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San Francisco Police Say They're Close To Solving 1970s 'Doodler' Serial Killer Case
San Francisco Police have identified lawyer Warren Andrews as a possible sixth victim of the "Doodler" serial killer, a murderer who preyed upon gay men in the 1970s.
Police in San Francisco say they are “closer than ever” to figuring out who the elusive “Doodler” serial killer — an apparent cartoonist who preyed upon gay men in the 1970s — is.
On Thursday, the San Francisco Police Department announced that they have increased their reward from $100,000 to $200,000 “for information leading to the identification, apprehension and conviction of the serial homicide suspect.”
Thursday also marked the grim 47th anniversary of the first “Doodler” murder.
The unknown serial killer has been linked to the murders of five white gay men, all of whom were killed between January 1974 and June 1975 in San Francisco's Ocean Beach area. All their bodies were found riddled with stab wounds.
In Thursday’s press release, police identified a sixth possible victim: a 52-year-old lawyer named Warren Andrews, who was found unconscious in the city’s Land’s End area — just north of Ocean Beach — and died weeks later. He was beaten to death with both a rock and tree branch.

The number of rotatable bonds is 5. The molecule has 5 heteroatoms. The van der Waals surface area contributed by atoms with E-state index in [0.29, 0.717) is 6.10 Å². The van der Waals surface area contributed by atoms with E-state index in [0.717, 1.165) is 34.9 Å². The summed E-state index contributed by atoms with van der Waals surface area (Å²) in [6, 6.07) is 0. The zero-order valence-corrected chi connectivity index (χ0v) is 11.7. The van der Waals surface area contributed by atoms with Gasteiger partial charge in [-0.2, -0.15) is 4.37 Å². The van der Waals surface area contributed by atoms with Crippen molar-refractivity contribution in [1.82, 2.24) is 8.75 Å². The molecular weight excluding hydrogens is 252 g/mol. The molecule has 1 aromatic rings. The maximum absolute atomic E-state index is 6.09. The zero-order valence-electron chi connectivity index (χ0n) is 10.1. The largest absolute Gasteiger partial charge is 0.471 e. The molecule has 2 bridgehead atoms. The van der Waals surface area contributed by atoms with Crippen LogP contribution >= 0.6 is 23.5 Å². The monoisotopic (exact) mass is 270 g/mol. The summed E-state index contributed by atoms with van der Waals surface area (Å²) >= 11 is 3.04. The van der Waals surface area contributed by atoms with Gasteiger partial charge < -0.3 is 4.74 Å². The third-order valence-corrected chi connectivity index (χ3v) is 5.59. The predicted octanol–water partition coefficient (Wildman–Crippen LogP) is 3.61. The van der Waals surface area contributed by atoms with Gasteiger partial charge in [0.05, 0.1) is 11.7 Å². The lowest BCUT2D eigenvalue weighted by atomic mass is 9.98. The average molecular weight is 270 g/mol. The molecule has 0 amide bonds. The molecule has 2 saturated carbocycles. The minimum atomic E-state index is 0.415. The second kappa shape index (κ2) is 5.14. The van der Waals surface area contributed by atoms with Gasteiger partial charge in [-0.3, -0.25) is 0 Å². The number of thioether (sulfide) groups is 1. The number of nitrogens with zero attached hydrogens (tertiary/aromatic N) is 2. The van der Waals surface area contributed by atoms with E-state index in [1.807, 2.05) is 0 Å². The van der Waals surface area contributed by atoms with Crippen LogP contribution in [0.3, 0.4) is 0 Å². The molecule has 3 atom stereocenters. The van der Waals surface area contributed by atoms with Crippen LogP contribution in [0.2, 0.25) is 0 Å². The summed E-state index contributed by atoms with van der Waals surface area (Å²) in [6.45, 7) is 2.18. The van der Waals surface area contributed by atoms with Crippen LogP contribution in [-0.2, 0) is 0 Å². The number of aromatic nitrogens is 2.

“I think we’re closer than ever to solving it — but we just need a bit more information,” Dan Cunningham told The San Francisco Chronicle in a recent interview.
He said that, while Andrews was not killed with a knife, other similarities point to him as a “Doodler” victim.
“The location, the time period, the victimology — it all makes me think that it might be connected,” he said. “I’d be a fool not to consider him as a Doodler victim.”
Police believe the killer was a lanky, young Black man with an affinity for drawing.
“At least one of the victims provided information to police that the suspect said he was a cartoonist and the suspect was doodling while conversing with the victim in a late-night diner,” police have noted.
A 2020 San Francisco Chronicle-produced podcast, called “The Doodler,” generated dozens of promising tips, according to the Chronicle. The podcast’s website cited a “flawed investigation, a frightened public and hesitation from victims’ friends and associates,” as reasons for the case going cold and remaining out of the public consciousness.
The San Francisco Police Department had released an updated sketch of the “Doodler” as well as a $100,000 reward for detail leading to his capture in 2019.